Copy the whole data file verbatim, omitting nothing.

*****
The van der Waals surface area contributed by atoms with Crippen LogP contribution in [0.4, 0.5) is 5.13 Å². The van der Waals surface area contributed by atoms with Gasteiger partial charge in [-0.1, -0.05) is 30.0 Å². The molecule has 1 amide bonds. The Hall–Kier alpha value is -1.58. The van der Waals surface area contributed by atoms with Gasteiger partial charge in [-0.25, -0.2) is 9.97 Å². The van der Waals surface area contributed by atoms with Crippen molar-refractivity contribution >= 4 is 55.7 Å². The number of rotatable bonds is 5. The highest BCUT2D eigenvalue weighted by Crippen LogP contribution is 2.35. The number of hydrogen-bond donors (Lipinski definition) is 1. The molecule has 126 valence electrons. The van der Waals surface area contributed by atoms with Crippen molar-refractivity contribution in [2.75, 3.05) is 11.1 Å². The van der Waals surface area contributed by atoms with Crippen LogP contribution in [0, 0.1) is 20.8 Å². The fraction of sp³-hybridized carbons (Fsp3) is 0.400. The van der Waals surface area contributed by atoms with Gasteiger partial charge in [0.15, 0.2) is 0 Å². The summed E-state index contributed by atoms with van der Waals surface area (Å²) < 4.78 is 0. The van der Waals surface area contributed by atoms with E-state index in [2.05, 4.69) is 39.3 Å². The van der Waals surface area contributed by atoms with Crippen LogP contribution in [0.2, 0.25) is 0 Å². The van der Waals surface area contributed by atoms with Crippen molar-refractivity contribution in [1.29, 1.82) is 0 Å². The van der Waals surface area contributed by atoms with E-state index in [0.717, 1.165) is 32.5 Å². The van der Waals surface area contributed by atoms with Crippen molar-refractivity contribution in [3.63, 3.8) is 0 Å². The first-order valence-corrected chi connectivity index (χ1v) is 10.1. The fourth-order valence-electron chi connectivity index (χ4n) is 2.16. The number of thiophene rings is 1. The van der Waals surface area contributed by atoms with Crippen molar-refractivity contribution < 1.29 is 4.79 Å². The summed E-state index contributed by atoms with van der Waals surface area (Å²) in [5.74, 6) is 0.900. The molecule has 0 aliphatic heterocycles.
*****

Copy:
The van der Waals surface area contributed by atoms with Crippen LogP contribution in [0.4, 0.5) is 5.13 Å². The van der Waals surface area contributed by atoms with Gasteiger partial charge in [-0.1, -0.05) is 30.0 Å². The molecule has 1 amide bonds. The Hall–Kier alpha value is -1.58. The van der Waals surface area contributed by atoms with Gasteiger partial charge in [-0.25, -0.2) is 9.97 Å². The van der Waals surface area contributed by atoms with Crippen molar-refractivity contribution >= 4 is 55.7 Å². The number of rotatable bonds is 5. The highest BCUT2D eigenvalue weighted by Crippen LogP contribution is 2.35. The number of hydrogen-bond donors (Lipinski definition) is 1. The molecule has 126 valence electrons. The van der Waals surface area contributed by atoms with Crippen molar-refractivity contribution in [2.75, 3.05) is 11.1 Å². The van der Waals surface area contributed by atoms with Crippen LogP contribution in [0, 0.1) is 20.8 Å². The fraction of sp³-hybridized carbons (Fsp3) is 0.400. The van der Waals surface area contributed by atoms with Gasteiger partial charge in [0.15, 0.2) is 0 Å². The summed E-state index contributed by atoms with van der Waals surface area (Å²) < 4.78 is 0. The van der Waals surface area contributed by atoms with E-state index in [2.05, 4.69) is 39.3 Å². The van der Waals surface area contributed by atoms with Crippen LogP contribution in [0.2, 0.25) is 0 Å². The van der Waals surface area contributed by atoms with Crippen molar-refractivity contribution in [1.29, 1.82) is 0 Å². The van der Waals surface area contributed by atoms with E-state index in [0.717, 1.165) is 32.5 Å². The van der Waals surface area contributed by atoms with Crippen molar-refractivity contribution in [3.63, 3.8) is 0 Å². The first-order valence-corrected chi connectivity index (χ1v) is 10.1. The fourth-order valence-electron chi connectivity index (χ4n) is 2.16. The number of thiophene rings is 1. The van der Waals surface area contributed by atoms with Crippen molar-refractivity contribution < 1.29 is 4.79 Å². The summed E-state index contributed by atoms with van der Waals surface area (Å²) in [5.74, 6) is 0.900. The molecule has 0 aliphatic heterocycles.